Symptoms

Back Pain Symptoms Explained Easily

Take a moment and think about you and your friends. Do you have any form of back pain? How many of your friends have back pain symptoms now or have had them in the last year?

Do you see a direct correlation between certain occupations and back pain? Do you find that the caregivers you know who have to do a lot of lifting (nurses, physical therapists, hospital aides, hospice care, and those in construction jobs) are usually the ones to say, “Oh! My aching back”?

In one 2006 six-hospital study monitoring a total of 1600 employees, close to 66% of the employees had experienced low back pain. Of those 1600, over 61% had back pain within the last year. The study was reported in the Journal of Advanced Nursing in 2009. Source: www.ncbi.nlm.nih.gov/pubmed/19222649

Unfortunately, many people end up with long-term debilitating back pain that can actually send them home from work on a disability.

Back Pain Symptoms Vary Widely

Everyone with back pain symptoms doesn’t fit into a nice little box for simple diagnosis.

And that’s why back pain diagnosis can be a little difficult for any health practitioner Link to Health Practioners page who treats back pain.

To decide on your back pain diagnosis, a health practitioner will ask you a lot of questions:

• Where is your back pain?

• Is it neck pain?  Hyperlink to neck pain page.

• Is it neck and back pain?

• Neck and head pain?

• Is it neck pain and shoulder pain?

• Neck pain and arm pain?

• Neck pain and chest pain?

• Is it neck pain and jaw pain?

The doctor won’t stop there.

• Is it mid back pain?

• Is it lower back pain? Hyperlink to lower back pain page.

• Is your pain back and leg pain?  Hyperlink to sciatica page.

• Is the pain your back and right / left side?

• Do you have back pain with abdominal pain?

• Do you have stomach pain and back pain? Link to stomach pain and back pain page

• Do you have muscle spasms?

• What kind of back pain is it? Dull or achey? Sharp?

• How often do you get the back pain?

• What have you done for back relief? What worked? What didn’t?

• Have you ever had back surgery?

• Did the pain come on fast or has it been there for awhile? (acute back pain vs. chronic back pain)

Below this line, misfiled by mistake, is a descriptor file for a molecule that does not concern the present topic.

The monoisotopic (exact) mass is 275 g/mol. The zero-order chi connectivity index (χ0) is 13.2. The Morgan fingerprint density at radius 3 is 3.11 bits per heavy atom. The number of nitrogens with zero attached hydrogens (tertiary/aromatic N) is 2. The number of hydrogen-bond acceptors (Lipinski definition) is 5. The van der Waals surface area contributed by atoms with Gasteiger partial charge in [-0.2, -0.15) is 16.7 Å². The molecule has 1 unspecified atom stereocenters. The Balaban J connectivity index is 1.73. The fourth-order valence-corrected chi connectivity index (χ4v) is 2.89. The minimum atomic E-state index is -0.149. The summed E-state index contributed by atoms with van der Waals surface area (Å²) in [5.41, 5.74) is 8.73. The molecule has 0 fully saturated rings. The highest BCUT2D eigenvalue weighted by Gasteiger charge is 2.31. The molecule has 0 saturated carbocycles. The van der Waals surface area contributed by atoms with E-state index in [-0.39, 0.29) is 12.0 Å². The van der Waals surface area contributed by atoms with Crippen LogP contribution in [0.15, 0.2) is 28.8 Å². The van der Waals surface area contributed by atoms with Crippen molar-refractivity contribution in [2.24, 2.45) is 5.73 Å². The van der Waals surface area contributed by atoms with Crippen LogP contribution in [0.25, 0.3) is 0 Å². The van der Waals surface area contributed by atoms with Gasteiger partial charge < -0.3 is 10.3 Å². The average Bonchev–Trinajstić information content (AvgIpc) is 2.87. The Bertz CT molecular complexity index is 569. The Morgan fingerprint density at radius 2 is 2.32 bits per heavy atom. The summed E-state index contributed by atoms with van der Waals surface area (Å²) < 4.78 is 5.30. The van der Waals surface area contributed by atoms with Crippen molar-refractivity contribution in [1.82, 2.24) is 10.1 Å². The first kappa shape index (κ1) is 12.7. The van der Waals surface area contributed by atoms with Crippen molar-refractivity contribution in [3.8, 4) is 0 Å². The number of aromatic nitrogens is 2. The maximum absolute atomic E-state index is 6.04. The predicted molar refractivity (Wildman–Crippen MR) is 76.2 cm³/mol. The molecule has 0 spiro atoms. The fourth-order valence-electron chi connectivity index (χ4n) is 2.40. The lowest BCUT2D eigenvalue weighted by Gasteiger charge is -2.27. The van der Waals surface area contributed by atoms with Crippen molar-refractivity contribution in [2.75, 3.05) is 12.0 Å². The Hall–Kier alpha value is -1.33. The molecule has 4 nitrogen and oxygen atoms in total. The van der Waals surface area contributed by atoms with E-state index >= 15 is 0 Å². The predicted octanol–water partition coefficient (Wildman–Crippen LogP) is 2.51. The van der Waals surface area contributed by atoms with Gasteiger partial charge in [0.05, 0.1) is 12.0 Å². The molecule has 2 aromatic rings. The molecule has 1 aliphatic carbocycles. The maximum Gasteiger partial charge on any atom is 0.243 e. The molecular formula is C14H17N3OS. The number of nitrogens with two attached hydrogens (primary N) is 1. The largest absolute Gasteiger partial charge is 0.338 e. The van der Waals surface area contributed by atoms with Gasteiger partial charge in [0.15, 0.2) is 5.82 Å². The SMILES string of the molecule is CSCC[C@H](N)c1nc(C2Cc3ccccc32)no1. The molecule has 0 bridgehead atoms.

• Do you exercise? Have you ever done back exercises?

Not All Back Pain Diagnoses are Enough for Healing

Back pain symptoms range from headaches all the way down to back pain that radiates down the back of the leg and sometimes reaches the sole of the foot (sciatica pain)

Whether your doctor is a traditional medical doctor, an orthopedic specialist, osteopathic physician or a chiropractor Link to chiropractic medicine page, they are all well-trained in what to do about back pain.

The traditional medical doctor and osteopathic physician have the most access to diagnostic treatment for back and spinal issues – x-rays, MRI scans or CAT scans, laboratory tests, electric nerve conduction tests, and more – Link to medical treatment page but a chiropractic physician may see more patients with back pain on a daily basis.

However, an orthopedic specialist may also see several patients with back pain on a daily basis, too.

Obtain Info on Your Back Pain Symptoms from Both Professions

All health professions will do their very best for you but it’s still important to have as many imaging tests done to determine the cause of your problem.

You can even use the best of both worlds – the traditional medical care along with alternative medical care. This is happening in more and more clinics and centers in the U.S. so that patients can benefit the most. These centers are called integrative medicine centers. Doctors and other health professionals together work to solve the patient’s health issues at the integrative medicine centers.

This way you would get a professional opinion about your back pain that leads to conservative care – possibly without surgery, without drugs, and without side effects. And if this type of conservative treatment doesn’t work, there is always the surgical route to fall back on. In fact, most medical doctors don’t want you rushing into surgery when you have back pain unless surgery is the only route that will save you.

The professions refer patients to each other as needed, especially in the case of the integrative medical centers. This way when a chiropractor determines that he can’t successfully treat your condition, you will be referred back to the medical treatment for more advanced medical procedures such as surgery or injections for back pain.

The advances in medical care are truly remarkable with new discs being added to spines and other procedures that will make you wonder why you didn’t see a doctor sooner!

Even in chiropractic medicine, some of the advances in the field are amazing. Conditions such as disc herniations Link to disc herniation page can be treated differently now and chiropractors using decompression techniques and laser pain control therapy can bring about the relief of back pain symptoms in sometimes as few as two treatments.

We’re in the 21st century where technology is abundant and much more effective than ever. The medical profession uses their own technology and the chiropractic field uses their own technology to achieve the best results with you in mind. Both professions care for you and your condition and want to see your back pain gone.

Read more about Common Symptoms of Back Pain

Read about Back Pain Symptoms That Mean Go to the ER